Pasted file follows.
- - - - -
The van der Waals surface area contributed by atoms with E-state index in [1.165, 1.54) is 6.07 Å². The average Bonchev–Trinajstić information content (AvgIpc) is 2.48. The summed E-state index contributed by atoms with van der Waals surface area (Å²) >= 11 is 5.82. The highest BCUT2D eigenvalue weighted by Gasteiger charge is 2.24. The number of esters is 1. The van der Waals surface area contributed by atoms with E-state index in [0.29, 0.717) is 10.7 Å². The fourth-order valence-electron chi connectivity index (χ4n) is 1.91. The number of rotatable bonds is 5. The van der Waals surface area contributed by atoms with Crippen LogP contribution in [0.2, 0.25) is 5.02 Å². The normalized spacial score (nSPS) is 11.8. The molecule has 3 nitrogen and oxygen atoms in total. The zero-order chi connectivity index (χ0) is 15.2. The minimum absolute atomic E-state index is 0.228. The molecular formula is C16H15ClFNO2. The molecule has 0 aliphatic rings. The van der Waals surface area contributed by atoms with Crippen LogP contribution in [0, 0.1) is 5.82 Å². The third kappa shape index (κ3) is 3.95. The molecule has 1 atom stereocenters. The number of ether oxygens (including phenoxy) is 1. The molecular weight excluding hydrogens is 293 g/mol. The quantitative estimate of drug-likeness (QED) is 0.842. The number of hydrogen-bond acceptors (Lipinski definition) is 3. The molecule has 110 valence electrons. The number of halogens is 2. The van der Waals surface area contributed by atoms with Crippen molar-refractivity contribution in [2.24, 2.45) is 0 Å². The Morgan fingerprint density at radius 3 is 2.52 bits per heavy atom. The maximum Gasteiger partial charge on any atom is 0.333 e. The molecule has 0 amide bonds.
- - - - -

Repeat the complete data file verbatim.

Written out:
The van der Waals surface area contributed by atoms with E-state index in [1.165, 1.54) is 6.07 Å². The average Bonchev–Trinajstić information content (AvgIpc) is 2.48. The summed E-state index contributed by atoms with van der Waals surface area (Å²) >= 11 is 5.82. The highest BCUT2D eigenvalue weighted by Gasteiger charge is 2.24. The number of esters is 1. The van der Waals surface area contributed by atoms with E-state index in [0.29, 0.717) is 10.7 Å². The fourth-order valence-electron chi connectivity index (χ4n) is 1.91. The number of rotatable bonds is 5. The van der Waals surface area contributed by atoms with Crippen LogP contribution in [0.2, 0.25) is 5.02 Å². The normalized spacial score (nSPS) is 11.8. The molecule has 3 nitrogen and oxygen atoms in total. The zero-order chi connectivity index (χ0) is 15.2. The minimum absolute atomic E-state index is 0.228. The molecular formula is C16H15ClFNO2. The molecule has 0 aliphatic rings. The van der Waals surface area contributed by atoms with Crippen LogP contribution in [0, 0.1) is 5.82 Å². The third kappa shape index (κ3) is 3.95. The molecule has 1 atom stereocenters. The number of ether oxygens (including phenoxy) is 1. The molecular weight excluding hydrogens is 293 g/mol. The quantitative estimate of drug-likeness (QED) is 0.842. The number of hydrogen-bond acceptors (Lipinski definition) is 3. The molecule has 110 valence electrons. The number of halogens is 2. The van der Waals surface area contributed by atoms with Crippen molar-refractivity contribution in [2.24, 2.45) is 0 Å². The Morgan fingerprint density at radius 3 is 2.52 bits per heavy atom. The maximum Gasteiger partial charge on any atom is 0.333 e. The molecule has 0 amide bonds.